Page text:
I once called it the epic fail of the decade. Now that Microsoft is releasing the ultimate bandage to a poorly designed operating system on July 29 and skipping right over Windows 9 in an effort to distance themselves from Windows 8 (figuratively and numerically), it’s more like the epic fail of a half-decade. On hindsight, it might have been a sign of an even more troubling problem.
Here's a quick update. Windows 10 solves many of the usability problems in the current OS release. It restores the Start button (which operates more like a Start panel now) in the lower-left portion of the screen. You can access settings, start apps, and even drop frequently used docs into the Start menu.
This also means we won’t have to deal with one of the most confusing interfaces in all of humanity (unless you count Linux for the desktop). The “touch” portion -- the array of colored tiles known originally as the Metro UI and then as the Start screen -- was supposed to help tablet users manage and start apps. It was whimsical and fun, according to Microsoft. It matched up with a similar interface on smartphones. It was also terrible. The splattering of tiles looked confusing, especially to new users.
That was the main problem with Windows 8, which debutted in late 2012. For about ten years, I worked in the corporate sector and one of my teams helped design products and ran a usability and design lab. At the time, we wanted to find out if a newly designed hardware or software product would appeal to new users, so we set put them in a room and monitored their actions. We took detailed notes and recorded every action. Then, we wrote reports on how everything worked. If new users felt frustrated and confused, we knew we had to go back to the drawing board.
I’m sure Microsoft did extensive testing with Windows 8, and I’ve seen one of its usability labs in person. I’ve heard that, with the video game Halo, they tracked how gamers played through levels and adjusted the game design to keep people interested (aka, hooked). I’m not really sure how Windows 8 ever made it out of the usability lab. You can try this test yourself. Find a Mac user or someone who still runs an older version of Windows (or try to hunt down a Linux desktop user). Set them down with a Windows 8 (or Windows 8.1) laptop or tablet. Now, ask that person to shut down the computer, add a new app, change the trackpad settings, or tweak the desktop settings.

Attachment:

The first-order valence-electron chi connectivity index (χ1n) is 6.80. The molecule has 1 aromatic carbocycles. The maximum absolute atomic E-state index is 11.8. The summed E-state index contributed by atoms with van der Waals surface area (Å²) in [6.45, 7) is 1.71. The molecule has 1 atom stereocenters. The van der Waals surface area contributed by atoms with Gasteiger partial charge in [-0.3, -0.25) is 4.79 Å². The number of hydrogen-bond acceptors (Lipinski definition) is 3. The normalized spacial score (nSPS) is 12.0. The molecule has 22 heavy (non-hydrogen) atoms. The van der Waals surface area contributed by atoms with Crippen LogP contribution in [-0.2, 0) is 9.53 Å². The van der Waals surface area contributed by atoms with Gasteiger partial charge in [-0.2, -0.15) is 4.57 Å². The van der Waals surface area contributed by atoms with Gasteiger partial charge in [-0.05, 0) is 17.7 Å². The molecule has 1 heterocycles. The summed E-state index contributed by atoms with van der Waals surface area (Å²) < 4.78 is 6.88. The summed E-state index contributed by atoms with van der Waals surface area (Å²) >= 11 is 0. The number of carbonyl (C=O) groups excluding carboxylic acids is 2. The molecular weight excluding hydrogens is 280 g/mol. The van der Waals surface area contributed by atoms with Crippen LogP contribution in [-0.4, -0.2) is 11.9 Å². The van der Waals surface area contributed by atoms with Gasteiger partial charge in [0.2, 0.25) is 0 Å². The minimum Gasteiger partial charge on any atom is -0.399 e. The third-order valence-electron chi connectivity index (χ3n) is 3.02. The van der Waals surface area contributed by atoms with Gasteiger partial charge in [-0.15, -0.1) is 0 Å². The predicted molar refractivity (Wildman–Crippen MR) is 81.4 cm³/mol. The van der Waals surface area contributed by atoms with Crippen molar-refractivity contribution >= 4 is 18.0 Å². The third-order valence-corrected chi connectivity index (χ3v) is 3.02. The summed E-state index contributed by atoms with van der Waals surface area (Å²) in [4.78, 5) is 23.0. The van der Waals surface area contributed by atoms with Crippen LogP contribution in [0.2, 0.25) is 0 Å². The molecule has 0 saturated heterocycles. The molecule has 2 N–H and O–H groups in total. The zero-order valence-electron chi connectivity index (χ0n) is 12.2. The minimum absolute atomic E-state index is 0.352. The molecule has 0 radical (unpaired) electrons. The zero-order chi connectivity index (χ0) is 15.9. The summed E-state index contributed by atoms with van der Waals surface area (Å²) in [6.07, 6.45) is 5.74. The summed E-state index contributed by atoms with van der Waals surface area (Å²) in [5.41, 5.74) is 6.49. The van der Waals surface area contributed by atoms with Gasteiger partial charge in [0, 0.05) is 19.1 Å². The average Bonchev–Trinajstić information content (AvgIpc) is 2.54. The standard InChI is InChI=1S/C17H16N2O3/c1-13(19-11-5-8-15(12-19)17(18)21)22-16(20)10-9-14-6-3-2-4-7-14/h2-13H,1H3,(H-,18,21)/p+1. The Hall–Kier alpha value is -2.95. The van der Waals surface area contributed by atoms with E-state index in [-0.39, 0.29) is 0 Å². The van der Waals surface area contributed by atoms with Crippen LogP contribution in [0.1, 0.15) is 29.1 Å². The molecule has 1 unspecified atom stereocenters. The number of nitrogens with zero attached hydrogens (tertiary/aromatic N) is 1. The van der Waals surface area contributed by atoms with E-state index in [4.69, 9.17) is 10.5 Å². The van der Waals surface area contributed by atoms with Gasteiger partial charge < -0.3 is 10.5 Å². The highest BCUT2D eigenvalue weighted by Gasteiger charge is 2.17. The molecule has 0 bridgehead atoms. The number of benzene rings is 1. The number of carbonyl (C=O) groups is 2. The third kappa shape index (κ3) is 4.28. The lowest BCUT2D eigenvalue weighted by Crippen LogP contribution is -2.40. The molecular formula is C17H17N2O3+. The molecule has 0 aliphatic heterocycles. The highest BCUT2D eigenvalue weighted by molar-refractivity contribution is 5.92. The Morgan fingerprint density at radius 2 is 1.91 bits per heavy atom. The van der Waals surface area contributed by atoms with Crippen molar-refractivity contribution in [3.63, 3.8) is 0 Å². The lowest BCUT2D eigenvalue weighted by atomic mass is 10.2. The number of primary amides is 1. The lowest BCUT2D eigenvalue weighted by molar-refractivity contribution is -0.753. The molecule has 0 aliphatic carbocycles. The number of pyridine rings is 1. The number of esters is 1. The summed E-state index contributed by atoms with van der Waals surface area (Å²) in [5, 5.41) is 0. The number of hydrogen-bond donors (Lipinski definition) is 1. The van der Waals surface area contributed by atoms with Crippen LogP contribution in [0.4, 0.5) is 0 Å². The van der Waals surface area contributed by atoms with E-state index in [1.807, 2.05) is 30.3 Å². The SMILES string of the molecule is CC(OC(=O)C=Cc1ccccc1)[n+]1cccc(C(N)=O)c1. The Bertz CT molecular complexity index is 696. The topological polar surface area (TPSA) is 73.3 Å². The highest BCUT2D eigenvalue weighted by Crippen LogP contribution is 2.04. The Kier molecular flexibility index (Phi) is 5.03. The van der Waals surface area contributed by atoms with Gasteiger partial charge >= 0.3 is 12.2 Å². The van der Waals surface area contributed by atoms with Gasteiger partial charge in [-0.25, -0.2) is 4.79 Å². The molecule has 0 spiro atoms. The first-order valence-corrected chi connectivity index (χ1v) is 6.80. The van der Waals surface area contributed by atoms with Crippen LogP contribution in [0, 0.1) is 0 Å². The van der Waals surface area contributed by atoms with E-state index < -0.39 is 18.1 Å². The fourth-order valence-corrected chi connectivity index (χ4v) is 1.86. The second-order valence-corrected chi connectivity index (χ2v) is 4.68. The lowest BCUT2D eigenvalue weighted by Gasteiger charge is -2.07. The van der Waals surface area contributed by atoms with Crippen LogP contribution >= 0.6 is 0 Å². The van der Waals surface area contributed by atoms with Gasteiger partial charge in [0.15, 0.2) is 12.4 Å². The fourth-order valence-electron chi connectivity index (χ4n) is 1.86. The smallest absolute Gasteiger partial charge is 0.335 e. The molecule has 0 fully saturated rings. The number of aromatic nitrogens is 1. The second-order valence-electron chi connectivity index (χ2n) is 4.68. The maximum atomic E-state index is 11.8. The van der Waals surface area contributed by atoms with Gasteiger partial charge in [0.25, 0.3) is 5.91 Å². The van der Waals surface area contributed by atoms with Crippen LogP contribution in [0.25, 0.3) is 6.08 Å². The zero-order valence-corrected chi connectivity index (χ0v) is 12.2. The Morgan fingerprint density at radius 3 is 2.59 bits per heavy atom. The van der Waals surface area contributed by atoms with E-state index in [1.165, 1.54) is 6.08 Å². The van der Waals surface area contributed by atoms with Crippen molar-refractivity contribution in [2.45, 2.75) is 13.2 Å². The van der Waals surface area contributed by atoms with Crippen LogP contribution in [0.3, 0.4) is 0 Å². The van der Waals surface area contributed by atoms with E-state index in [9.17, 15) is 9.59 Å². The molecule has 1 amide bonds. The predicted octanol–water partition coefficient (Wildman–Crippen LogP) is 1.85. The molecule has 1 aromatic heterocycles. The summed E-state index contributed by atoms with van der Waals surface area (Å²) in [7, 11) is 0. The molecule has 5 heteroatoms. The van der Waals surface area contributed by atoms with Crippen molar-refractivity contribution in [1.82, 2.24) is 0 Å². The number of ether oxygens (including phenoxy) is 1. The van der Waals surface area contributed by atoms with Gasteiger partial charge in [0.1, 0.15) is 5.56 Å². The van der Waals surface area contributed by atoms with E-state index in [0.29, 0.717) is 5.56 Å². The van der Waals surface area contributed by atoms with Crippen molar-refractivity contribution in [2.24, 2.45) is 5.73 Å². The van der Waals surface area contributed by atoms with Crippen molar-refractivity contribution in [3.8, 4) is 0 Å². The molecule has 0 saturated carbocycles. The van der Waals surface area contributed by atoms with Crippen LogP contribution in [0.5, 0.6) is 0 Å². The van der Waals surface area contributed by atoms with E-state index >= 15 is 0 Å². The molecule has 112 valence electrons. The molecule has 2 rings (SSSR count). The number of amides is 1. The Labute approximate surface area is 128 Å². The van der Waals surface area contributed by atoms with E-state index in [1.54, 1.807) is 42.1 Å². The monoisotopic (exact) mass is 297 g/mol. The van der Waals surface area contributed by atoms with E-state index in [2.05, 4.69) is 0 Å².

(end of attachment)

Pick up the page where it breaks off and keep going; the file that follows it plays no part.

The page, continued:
If you know how to do it, it’s not that hard. You know you have to move the mouse over to the lower-right and hover to see the Settings icon. Good luck, though, because there are actually two different Settings (the one for Windows 8 and the Control Panel left over from previous versions). You might already know there’s a Start button in Windows 8, but new users just don’t get it. When I first tested Windows 8 back in 2012, I asked about ten people to try a few basic functions and every single one of them got confused. A few got angry. Almost every one of them said they hated the experience.
This is a huge problem for IT workers. Usability ties directly into productivity, the time required for support and training, and even the frustration levels of employees. You just don’t feel like you can master the interface quickly, which makes you want to abandon it. The colored tile interface just made people feel inept.
Thankfully, Windows 10 solves many of the problems. There’s no need for a Start screen because everything you need is right on the desktop. You can easily find Settings (I know this because I tested roughly the same ten people again and they all gravitated to the Start menu and found it). Windows 10 makes you feel as though you can be productive again, with or without the tiles.
It’s not easy for a $368B company to correct their mistakes. Windows smartphones are probably going to go the way of the dodo soon. But at least Windows 10 does make amends for Windows 8. Unfortunately, it also seems like Windows 8 was a sign of a deeper problem. Microsoft seemed to lose touch with their end-users and forgot how to be a consumer-driven company.
Here’s my view. There is always a consumer. Even the largest B2B companies, even the megacorps that serve the industrial sector, even IBM should know that there is a person involved at some level who needs to use a product and stay productive. When you make a product intuitive, even if it is a complex IT admin app or a data-mining tool, people will understand what to do. They will get behind the product. When you make a splashy page of colored tiles no one can understand, people will balk. They won’t get it. They’ll question your design ethos.
Now, before we start questioning Microsoft as a company, it’s important to know that Windows 8 was a minor blip on the overall roadmap. As much as I hate Windows 8, the tech giant’s stock has risen steadily since 2012. There was a big slump in February of this year, but they’ve made a nice rebound. Yet, the failure of Windows 8 seemed to feed right into the failure of Windows smartphones and in some ways the failure of other Microsoft productivity apps.
Where to go from here? It's only going to get better. I am a big fan of Windows 10 because of that new Start menu. It works. People seem to get it. Now, Microsoft needs to figure out how to maintain this kind of focus.
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